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Citing improved tax collections, Gov. Deval Patrick's administration on Friday restored nearly $21 million in budget cuts, the bulk of which will go to local school districts.
The funds that were restored amount to less than 10 percent of the $225 million in spending reductions that the governor ordered in December when revenues were lagging and it appeared the state could be headed for a sizeable budget deficit in the fiscal year that runs through June 30.
Tax revenues subsequently rebounded and through April are now running more than $500 million above the state's revised revenue benchmarks for the fiscal year.
Despite the improvement, Patrick's Secretary of Administration and Finance Glen Shor said in a conference call with reporters that it would be unwise to restore any more of the cuts at this time.
"Fiscal restraint remains imperative," said Shor.
He noted that much of the increased revenue has come from one-time sources such as capital gains and tax settlements and that by law, much of the proceeds from these payments must be deposited into the state's "rainy day" fund.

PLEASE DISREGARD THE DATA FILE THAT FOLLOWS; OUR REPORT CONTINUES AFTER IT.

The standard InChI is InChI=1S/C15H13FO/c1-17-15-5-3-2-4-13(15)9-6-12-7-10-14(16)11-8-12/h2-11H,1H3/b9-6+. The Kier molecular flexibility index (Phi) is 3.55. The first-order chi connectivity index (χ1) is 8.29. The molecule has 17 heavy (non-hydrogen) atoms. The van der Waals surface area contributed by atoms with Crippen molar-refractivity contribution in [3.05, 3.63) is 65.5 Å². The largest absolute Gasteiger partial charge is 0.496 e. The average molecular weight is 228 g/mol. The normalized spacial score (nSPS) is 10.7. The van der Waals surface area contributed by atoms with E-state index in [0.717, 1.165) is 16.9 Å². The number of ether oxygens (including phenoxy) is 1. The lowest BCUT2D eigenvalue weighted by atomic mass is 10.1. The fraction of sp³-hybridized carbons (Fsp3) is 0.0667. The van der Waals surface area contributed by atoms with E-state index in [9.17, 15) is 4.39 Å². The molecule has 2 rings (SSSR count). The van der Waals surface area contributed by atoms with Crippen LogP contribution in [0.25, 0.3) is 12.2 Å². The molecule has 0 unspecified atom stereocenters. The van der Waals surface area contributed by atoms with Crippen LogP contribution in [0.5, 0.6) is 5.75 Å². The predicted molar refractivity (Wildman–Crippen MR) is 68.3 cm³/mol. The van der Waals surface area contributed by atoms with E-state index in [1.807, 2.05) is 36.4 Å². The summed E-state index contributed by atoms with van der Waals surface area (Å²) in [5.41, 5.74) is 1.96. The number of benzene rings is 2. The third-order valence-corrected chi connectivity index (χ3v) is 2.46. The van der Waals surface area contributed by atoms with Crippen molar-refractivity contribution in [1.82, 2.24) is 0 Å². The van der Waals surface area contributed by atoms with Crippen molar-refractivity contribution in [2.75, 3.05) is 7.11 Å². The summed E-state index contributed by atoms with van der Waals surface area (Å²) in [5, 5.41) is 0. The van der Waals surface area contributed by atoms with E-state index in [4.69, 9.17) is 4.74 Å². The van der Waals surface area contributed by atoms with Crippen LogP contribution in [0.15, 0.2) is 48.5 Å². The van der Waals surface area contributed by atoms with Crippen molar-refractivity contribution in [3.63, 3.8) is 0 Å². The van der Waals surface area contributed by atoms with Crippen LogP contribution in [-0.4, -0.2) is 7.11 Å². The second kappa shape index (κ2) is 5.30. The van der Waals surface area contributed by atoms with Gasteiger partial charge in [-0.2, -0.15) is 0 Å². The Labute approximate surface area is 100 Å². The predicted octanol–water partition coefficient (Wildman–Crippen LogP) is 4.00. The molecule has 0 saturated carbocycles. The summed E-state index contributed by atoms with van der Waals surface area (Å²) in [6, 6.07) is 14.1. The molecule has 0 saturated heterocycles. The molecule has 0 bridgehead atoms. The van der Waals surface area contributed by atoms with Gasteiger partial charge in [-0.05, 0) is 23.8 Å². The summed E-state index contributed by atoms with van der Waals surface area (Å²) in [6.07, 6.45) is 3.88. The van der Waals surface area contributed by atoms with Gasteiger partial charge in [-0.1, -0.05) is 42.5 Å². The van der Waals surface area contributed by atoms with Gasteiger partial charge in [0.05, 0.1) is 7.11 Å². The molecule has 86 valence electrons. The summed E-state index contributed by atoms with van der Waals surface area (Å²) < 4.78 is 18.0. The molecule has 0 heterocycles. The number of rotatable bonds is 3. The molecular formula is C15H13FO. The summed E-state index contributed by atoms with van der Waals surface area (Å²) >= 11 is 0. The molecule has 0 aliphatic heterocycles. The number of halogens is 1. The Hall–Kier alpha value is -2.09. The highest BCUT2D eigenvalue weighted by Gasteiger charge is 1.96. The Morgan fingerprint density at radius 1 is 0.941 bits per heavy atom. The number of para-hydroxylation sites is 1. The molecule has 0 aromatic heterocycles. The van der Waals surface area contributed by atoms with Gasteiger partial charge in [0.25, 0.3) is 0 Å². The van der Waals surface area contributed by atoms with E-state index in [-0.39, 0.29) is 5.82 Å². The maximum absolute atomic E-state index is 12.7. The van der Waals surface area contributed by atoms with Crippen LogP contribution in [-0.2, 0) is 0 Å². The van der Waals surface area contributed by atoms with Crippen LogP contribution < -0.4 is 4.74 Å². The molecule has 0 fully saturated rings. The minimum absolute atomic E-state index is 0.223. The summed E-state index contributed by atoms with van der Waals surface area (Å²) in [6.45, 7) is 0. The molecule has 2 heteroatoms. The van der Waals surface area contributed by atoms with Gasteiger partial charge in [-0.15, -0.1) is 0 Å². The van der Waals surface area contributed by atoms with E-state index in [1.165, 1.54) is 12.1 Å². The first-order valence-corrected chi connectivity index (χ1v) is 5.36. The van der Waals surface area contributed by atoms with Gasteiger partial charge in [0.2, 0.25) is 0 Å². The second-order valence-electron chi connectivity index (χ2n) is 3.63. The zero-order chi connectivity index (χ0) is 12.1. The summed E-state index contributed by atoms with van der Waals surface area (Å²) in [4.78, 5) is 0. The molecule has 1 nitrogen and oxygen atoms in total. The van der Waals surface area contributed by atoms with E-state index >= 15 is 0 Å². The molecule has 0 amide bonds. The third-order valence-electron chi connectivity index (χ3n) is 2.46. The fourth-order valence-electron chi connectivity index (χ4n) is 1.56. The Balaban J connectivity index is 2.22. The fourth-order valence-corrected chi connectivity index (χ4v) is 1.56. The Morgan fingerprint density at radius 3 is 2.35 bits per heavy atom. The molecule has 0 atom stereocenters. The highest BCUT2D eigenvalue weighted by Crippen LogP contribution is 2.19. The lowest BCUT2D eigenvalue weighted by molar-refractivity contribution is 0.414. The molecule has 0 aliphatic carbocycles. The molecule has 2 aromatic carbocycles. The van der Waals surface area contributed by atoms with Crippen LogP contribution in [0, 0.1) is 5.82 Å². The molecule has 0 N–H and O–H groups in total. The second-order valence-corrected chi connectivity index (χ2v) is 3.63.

Revenue from traditional sources such as income or sales taxes remain close to or even slightly below benchmarks, Shor said, meaning that the current spike doesn't necessarily point to a continuing trend.
The state also wants to hold back in case of unanticipated expenses in the final weeks of the fiscal year.
The largest of the so-called 9C cuts restored was $11.5 million in reimbursements to school districts for special education costs.
The state also restored $5.25 million to cover a mandate that cities and towns provide transportation to schools for homeless children.
This article was originally published on May 17, 2013.
This program aired on May 17, 2013. The audio for this program is not available.
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